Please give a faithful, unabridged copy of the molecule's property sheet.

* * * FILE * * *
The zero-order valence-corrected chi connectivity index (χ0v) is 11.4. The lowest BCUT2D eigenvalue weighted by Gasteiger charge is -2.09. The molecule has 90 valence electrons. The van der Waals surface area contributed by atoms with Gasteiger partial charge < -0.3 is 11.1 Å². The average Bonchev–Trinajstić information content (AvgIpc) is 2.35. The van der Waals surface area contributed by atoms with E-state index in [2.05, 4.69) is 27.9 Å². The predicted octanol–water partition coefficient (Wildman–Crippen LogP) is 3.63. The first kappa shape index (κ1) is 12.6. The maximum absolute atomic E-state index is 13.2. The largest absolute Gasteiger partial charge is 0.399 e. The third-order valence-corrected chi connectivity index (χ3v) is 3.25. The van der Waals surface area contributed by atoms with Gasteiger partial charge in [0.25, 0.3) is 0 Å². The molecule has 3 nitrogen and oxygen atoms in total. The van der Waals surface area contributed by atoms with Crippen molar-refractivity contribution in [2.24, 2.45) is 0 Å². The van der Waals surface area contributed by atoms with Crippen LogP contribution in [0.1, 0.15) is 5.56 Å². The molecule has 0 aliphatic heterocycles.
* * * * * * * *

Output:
The zero-order valence-corrected chi connectivity index (χ0v) is 11.4. The lowest BCUT2D eigenvalue weighted by Gasteiger charge is -2.09. The molecule has 90 valence electrons. The van der Waals surface area contributed by atoms with Gasteiger partial charge < -0.3 is 11.1 Å². The average Bonchev–Trinajstić information content (AvgIpc) is 2.35. The van der Waals surface area contributed by atoms with E-state index in [2.05, 4.69) is 27.9 Å². The predicted octanol–water partition coefficient (Wildman–Crippen LogP) is 3.63. The first kappa shape index (κ1) is 12.6. The maximum absolute atomic E-state index is 13.2. The largest absolute Gasteiger partial charge is 0.399 e. The third-order valence-corrected chi connectivity index (χ3v) is 3.25. The van der Waals surface area contributed by atoms with Gasteiger partial charge in [0.25, 0.3) is 0 Å². The molecule has 3 nitrogen and oxygen atoms in total. The van der Waals surface area contributed by atoms with Crippen molar-refractivity contribution in [2.24, 2.45) is 0 Å². The van der Waals surface area contributed by atoms with Crippen LogP contribution in [0.1, 0.15) is 5.56 Å². The molecule has 0 aliphatic heterocycles.